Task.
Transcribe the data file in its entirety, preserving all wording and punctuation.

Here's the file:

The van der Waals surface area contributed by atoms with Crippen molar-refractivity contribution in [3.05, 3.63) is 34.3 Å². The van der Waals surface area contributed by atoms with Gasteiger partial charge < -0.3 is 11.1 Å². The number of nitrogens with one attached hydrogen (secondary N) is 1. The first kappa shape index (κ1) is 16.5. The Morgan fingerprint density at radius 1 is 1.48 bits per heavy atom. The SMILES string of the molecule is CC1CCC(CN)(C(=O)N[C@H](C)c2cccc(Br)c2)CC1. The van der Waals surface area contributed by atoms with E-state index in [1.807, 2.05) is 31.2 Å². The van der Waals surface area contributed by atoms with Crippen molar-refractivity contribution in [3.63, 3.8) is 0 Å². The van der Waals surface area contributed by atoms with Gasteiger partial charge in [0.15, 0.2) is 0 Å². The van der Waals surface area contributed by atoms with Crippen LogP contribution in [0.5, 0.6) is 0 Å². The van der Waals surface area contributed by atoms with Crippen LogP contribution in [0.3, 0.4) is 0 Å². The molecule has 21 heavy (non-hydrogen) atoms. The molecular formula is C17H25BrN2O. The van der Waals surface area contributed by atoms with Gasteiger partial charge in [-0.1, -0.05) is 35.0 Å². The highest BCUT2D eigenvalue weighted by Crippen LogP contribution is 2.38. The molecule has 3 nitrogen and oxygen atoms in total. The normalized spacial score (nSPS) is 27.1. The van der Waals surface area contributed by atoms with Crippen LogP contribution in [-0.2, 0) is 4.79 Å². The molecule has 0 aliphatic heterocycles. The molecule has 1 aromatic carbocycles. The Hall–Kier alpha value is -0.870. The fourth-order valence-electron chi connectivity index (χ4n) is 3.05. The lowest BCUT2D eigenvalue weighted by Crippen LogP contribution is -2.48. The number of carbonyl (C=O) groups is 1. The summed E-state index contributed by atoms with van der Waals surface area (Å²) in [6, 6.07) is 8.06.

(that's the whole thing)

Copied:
The van der Waals surface area contributed by atoms with Crippen molar-refractivity contribution in [3.05, 3.63) is 34.3 Å². The van der Waals surface area contributed by atoms with Gasteiger partial charge < -0.3 is 11.1 Å². The number of nitrogens with one attached hydrogen (secondary N) is 1. The first kappa shape index (κ1) is 16.5. The Morgan fingerprint density at radius 1 is 1.48 bits per heavy atom. The SMILES string of the molecule is CC1CCC(CN)(C(=O)N[C@H](C)c2cccc(Br)c2)CC1. The van der Waals surface area contributed by atoms with E-state index in [1.807, 2.05) is 31.2 Å². The van der Waals surface area contributed by atoms with Crippen molar-refractivity contribution in [3.63, 3.8) is 0 Å². The van der Waals surface area contributed by atoms with Gasteiger partial charge in [0.15, 0.2) is 0 Å². The van der Waals surface area contributed by atoms with Crippen LogP contribution in [0.5, 0.6) is 0 Å². The van der Waals surface area contributed by atoms with Crippen LogP contribution in [0.3, 0.4) is 0 Å². The molecule has 21 heavy (non-hydrogen) atoms. The molecular formula is C17H25BrN2O. The van der Waals surface area contributed by atoms with Gasteiger partial charge in [-0.1, -0.05) is 35.0 Å². The highest BCUT2D eigenvalue weighted by Crippen LogP contribution is 2.38. The molecule has 3 nitrogen and oxygen atoms in total. The normalized spacial score (nSPS) is 27.1. The van der Waals surface area contributed by atoms with Crippen LogP contribution in [-0.2, 0) is 4.79 Å². The molecule has 0 aliphatic heterocycles. The molecule has 1 aromatic carbocycles. The Hall–Kier alpha value is -0.870. The fourth-order valence-electron chi connectivity index (χ4n) is 3.05. The lowest BCUT2D eigenvalue weighted by Crippen LogP contribution is -2.48. The number of carbonyl (C=O) groups is 1. The summed E-state index contributed by atoms with van der Waals surface area (Å²) in [6, 6.07) is 8.06.